TE: Now I get to disagree with you here. While this ‘prioritize the riskiest vulnerability, fix it, and move on to next one’ strategy might constitute an ideal process, it’s simply not reality. If we want effective risk reduction inside an actual organization, it’s more effective to adjust the process to the organization than to attempt to push the organization towards an ideal process. Some organizations work well with punch lists of vulnerabilities, but others do better with departmental goals, walls of shame, or remediation committees. That’s part of why flexibility in scoring models is important. Even within the same organization, there are use cases for multiple models. A vulnerability analyst might care about technical details on exploitability, while an executive might just want to know about progress against objectives. Here’s one take on how different strategies might be employed:

MR: This would appear to be a difference in organizational philosophy. Let me move on to the next section of your article with which I disagree:

“In fact, a more practical use case in a large environment is to ask which vulnerability your Windows admins should focus on this week. In this case, the aggregate scores of vulnerability instances across a filtered group is most useful (i.e. the highest total score for all instances of a Windows vulnerability in your environment).”

In the alternate schema I propose, we can aggregate based on technology, business process, or host–it’s just a question of finding that worst vulnerability according to a set of criteria or changing the filters to be more specific.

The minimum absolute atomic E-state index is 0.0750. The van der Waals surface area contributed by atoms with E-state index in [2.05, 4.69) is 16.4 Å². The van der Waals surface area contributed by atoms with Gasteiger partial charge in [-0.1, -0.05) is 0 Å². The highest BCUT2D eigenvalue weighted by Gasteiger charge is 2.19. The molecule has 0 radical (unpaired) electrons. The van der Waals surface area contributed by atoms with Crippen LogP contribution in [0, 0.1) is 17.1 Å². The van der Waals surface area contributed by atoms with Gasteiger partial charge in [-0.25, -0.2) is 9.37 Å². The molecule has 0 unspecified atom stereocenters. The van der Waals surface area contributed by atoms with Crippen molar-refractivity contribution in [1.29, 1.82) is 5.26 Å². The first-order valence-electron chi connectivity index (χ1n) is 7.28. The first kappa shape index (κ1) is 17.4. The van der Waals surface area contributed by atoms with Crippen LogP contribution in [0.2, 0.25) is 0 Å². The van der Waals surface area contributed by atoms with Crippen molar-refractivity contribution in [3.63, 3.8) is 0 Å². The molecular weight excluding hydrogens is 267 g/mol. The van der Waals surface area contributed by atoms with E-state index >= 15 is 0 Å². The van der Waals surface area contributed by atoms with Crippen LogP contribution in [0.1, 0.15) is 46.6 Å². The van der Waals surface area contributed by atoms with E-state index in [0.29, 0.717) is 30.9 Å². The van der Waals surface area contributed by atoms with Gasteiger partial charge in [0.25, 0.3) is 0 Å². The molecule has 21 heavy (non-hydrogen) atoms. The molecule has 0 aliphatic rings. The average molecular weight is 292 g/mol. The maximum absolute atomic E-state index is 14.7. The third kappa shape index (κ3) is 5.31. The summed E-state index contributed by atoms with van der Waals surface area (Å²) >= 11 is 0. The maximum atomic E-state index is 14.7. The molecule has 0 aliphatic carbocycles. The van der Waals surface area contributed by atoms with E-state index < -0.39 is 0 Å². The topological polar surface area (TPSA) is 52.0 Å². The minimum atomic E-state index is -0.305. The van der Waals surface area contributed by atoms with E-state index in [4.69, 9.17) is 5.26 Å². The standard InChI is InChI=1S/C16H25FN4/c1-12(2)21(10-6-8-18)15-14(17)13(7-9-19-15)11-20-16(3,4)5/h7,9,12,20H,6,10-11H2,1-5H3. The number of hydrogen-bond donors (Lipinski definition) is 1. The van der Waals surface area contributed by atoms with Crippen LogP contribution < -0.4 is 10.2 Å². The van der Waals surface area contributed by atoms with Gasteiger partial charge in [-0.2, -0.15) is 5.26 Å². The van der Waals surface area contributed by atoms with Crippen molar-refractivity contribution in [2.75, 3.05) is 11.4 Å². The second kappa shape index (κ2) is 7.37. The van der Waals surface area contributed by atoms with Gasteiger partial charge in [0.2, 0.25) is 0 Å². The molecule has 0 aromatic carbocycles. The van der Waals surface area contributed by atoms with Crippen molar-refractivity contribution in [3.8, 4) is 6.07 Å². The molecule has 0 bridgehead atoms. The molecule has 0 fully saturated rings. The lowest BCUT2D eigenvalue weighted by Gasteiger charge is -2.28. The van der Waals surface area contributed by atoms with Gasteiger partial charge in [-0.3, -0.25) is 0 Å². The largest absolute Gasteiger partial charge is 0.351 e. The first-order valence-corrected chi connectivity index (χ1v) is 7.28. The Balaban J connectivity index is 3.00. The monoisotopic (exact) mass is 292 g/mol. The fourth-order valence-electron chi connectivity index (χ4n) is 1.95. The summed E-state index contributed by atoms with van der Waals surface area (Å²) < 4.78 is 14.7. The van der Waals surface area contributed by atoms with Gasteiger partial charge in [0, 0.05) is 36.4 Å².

Now, let’s not let my comments obfuscate what’s important. We both are looking for ways to make scoring of vulnerabilities more useful, more granular, and better at predicting intrusions. I just want to make clear that the problem at the heart of CVSS is less about the type of score it is and more about which data is included and how good the model is. In fact, we might do well to use an unbounded score for instantaneous assessments and my model for over time measurements, but either one is better than the status quo.

TE: As you noted above, you’re essentially correct here. I don’t want to quibble with a magnanimous acknowledgement of shared purpose because I agree that we’re after the same thing, but I do want to focus not on the accuracy of the scoring but on the effectiveness of the scoring system for getting actual work done. This touches on the difference between precision and accuracy, as well as perhaps more importantly on the diminishing returns of increasing precision. Here’s an illustration of the difference between precision and accuracy:

You can use these terms to describe how vulnerability scanning results can go wrong. What I’d like to call out here is the bottom left target, which is labeled “Generally Right.” Depending on how an organization behaves, there may or may not be increased value in increased precision as long as accuracy remains. As an example, if my organization behaves more effectively around groups of assets rather than individual vulnerabilities, there’s a point at which the precision in scoring loses value because of the aggregates, i.e. I still need to push on my Windows admin more than my network infrastructure team.

A better example might be an organization that behaves irrationally, focusing on an industry standard measurement over a more accurate assessment of risk. In this case, a system like CVSS might have much more power within the organization than a highly accurate but unique vulnerability score.